1st Amendment drama and big campaign money in Hunter Mill Supervisor race

Michael Dranove Politics

Comstock Holding Companies came under fire from Fairfax County officials last week after being accused of violating 1st amendment protections on the land it owns directly adjacent to the Reston Metro station. 

Controversy stems from Comstock’s decision to allow Maggie Parker—a Comstock employee running for Fairfax County Board of Supervisor’s Chairman—to post campaign signs outside the Metro station while simultaneously barring other candidates from handing out leaflets.

In a letter posted to twitter last Friday, outgoing Chairman Sharon Bulova (D-At Large) described Comstock’s behavior as “shocking” and “disturbing,” saying, “Allowing one’s own employee to engage in such highly protected activity in a public area, while excluding other candidates from doing the same, is wrong and cannot be tolerated.”

In an interview with the Washington Post, Comstock chief executive Chris Clemente argued that under the conditions of its lease agreement with Fairfax County, the land does not qualify as public space.  “Our agreement with the county does not allow people to petition or protest or do anything else on the property,” he said.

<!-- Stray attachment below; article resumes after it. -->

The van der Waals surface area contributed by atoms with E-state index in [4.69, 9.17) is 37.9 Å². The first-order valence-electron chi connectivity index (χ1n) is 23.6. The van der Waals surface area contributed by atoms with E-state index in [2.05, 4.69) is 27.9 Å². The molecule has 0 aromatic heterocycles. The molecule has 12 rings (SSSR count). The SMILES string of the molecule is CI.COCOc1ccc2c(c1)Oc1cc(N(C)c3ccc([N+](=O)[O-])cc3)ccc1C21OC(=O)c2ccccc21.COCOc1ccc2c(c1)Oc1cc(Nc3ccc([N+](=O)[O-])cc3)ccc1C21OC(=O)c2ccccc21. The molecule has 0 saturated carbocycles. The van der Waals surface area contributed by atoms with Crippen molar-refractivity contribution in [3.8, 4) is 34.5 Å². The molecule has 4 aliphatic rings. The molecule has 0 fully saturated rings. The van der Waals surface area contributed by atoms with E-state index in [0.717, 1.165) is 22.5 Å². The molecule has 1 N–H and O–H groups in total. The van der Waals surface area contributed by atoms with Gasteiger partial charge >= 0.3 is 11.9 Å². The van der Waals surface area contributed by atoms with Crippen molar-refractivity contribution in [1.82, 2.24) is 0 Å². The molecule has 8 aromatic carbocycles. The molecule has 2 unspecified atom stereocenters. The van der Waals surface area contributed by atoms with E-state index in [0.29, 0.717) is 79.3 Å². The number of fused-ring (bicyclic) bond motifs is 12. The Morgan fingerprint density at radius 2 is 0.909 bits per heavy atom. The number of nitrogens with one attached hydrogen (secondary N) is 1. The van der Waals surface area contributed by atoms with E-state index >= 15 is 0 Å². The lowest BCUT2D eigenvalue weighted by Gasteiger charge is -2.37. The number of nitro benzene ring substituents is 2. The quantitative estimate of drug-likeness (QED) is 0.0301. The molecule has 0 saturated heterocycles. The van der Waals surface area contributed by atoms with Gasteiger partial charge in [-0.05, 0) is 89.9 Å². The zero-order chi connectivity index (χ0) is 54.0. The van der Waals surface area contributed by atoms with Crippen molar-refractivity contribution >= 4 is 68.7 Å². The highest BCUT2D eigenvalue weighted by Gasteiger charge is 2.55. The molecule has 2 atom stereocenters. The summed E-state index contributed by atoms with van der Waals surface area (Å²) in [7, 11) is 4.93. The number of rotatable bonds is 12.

The American Civil Liberties Union disagrees, and said in a letter to Comstock that, “the Plaza remains a ‘traditional public forum’ — government property where the Supreme Court has said that free speech rights are most protected.”

Clemente has claimed that Comstock and Parker are the victims of, “a bully tactic,” and that candidates have ignored his invitation to participate in a “meet-and-greet” at the Reston Metro plaza.  “To date, we have not seen any indication of interest from any of the campaigns (except Maggie Parker’s) to participate in such an event. What we have seen from some of the candidates is public criticism of Comstock for not allowing random soliciting of Metro commuters. It makes me think that the candidates…have no interest in discussing their vision for the Hunter Mill District with members of the public.” Clemente said.

Clemente claims that Parker paid for a banner and signs to be hung at the site for the price of $5,500 per week, an option open to all candidates.

According to the Virginia Public Access Project, Parker leads the race in fundraising, with $258,225.  Of this money, around $135,000 comes from Comstock, Comstock’s business partners, or Comstock employees, including Clemente who has donated $5,000.

Elections for the Hunter Mill Supervisor’s seat will take place tomorrow, June 11th.